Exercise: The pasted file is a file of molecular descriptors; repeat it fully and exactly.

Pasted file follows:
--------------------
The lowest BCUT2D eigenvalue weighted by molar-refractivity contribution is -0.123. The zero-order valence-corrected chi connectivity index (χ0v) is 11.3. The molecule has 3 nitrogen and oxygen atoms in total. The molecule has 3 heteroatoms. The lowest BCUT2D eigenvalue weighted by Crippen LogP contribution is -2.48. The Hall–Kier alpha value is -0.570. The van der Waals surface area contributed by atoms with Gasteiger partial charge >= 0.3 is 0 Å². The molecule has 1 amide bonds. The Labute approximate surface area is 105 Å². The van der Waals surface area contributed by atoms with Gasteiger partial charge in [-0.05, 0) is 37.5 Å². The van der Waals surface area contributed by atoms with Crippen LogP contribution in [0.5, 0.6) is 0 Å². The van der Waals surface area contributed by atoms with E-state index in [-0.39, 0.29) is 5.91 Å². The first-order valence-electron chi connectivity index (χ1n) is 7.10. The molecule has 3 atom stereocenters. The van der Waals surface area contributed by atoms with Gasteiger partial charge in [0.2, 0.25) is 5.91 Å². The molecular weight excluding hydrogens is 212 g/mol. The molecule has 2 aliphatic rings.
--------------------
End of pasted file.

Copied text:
The lowest BCUT2D eigenvalue weighted by molar-refractivity contribution is -0.123. The zero-order valence-corrected chi connectivity index (χ0v) is 11.3. The molecule has 3 nitrogen and oxygen atoms in total. The molecule has 3 heteroatoms. The lowest BCUT2D eigenvalue weighted by Crippen LogP contribution is -2.48. The Hall–Kier alpha value is -0.570. The van der Waals surface area contributed by atoms with Gasteiger partial charge >= 0.3 is 0 Å². The molecule has 1 amide bonds. The Labute approximate surface area is 105 Å². The van der Waals surface area contributed by atoms with Gasteiger partial charge in [-0.05, 0) is 37.5 Å². The van der Waals surface area contributed by atoms with Crippen LogP contribution in [0.5, 0.6) is 0 Å². The van der Waals surface area contributed by atoms with E-state index in [-0.39, 0.29) is 5.91 Å². The first-order valence-electron chi connectivity index (χ1n) is 7.10. The molecule has 3 atom stereocenters. The van der Waals surface area contributed by atoms with Gasteiger partial charge in [0.2, 0.25) is 5.91 Å². The molecular weight excluding hydrogens is 212 g/mol. The molecule has 2 aliphatic rings.